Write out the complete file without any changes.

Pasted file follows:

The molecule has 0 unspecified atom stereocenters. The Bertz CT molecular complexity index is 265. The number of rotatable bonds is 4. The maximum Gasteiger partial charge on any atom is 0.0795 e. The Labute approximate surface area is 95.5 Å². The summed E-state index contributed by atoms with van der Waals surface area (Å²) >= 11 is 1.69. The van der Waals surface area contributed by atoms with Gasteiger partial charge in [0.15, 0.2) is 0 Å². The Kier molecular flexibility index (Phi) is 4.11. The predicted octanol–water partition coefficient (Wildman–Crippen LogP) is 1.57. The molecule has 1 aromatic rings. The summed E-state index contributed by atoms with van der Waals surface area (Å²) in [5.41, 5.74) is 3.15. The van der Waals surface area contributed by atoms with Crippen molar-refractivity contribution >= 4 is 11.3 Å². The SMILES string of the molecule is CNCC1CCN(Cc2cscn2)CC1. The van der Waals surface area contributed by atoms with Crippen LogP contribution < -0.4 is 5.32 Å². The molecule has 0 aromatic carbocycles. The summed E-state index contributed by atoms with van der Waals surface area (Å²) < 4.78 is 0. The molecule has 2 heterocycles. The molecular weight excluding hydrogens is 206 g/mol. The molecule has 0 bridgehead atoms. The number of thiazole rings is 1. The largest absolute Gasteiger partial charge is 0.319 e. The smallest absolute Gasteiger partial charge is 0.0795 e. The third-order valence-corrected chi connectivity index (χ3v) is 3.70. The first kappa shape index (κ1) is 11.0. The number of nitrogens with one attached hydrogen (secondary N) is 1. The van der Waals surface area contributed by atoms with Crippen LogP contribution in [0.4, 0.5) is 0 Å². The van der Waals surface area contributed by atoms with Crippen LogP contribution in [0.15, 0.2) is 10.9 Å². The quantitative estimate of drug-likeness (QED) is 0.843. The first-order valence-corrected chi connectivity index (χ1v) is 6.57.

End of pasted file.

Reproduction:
The molecule has 0 unspecified atom stereocenters. The Bertz CT molecular complexity index is 265. The number of rotatable bonds is 4. The maximum Gasteiger partial charge on any atom is 0.0795 e. The Labute approximate surface area is 95.5 Å². The summed E-state index contributed by atoms with van der Waals surface area (Å²) >= 11 is 1.69. The van der Waals surface area contributed by atoms with Gasteiger partial charge in [0.15, 0.2) is 0 Å². The Kier molecular flexibility index (Phi) is 4.11. The predicted octanol–water partition coefficient (Wildman–Crippen LogP) is 1.57. The molecule has 1 aromatic rings. The summed E-state index contributed by atoms with van der Waals surface area (Å²) in [5.41, 5.74) is 3.15. The van der Waals surface area contributed by atoms with Crippen molar-refractivity contribution >= 4 is 11.3 Å². The SMILES string of the molecule is CNCC1CCN(Cc2cscn2)CC1. The van der Waals surface area contributed by atoms with Crippen LogP contribution < -0.4 is 5.32 Å². The molecule has 0 aromatic carbocycles. The summed E-state index contributed by atoms with van der Waals surface area (Å²) < 4.78 is 0. The molecule has 2 heterocycles. The molecular weight excluding hydrogens is 206 g/mol. The molecule has 0 bridgehead atoms. The number of thiazole rings is 1. The largest absolute Gasteiger partial charge is 0.319 e. The smallest absolute Gasteiger partial charge is 0.0795 e. The third-order valence-corrected chi connectivity index (χ3v) is 3.70. The first kappa shape index (κ1) is 11.0. The number of nitrogens with one attached hydrogen (secondary N) is 1. The van der Waals surface area contributed by atoms with Crippen LogP contribution in [0.4, 0.5) is 0 Å². The van der Waals surface area contributed by atoms with Crippen LogP contribution in [0.15, 0.2) is 10.9 Å². The quantitative estimate of drug-likeness (QED) is 0.843. The first-order valence-corrected chi connectivity index (χ1v) is 6.57.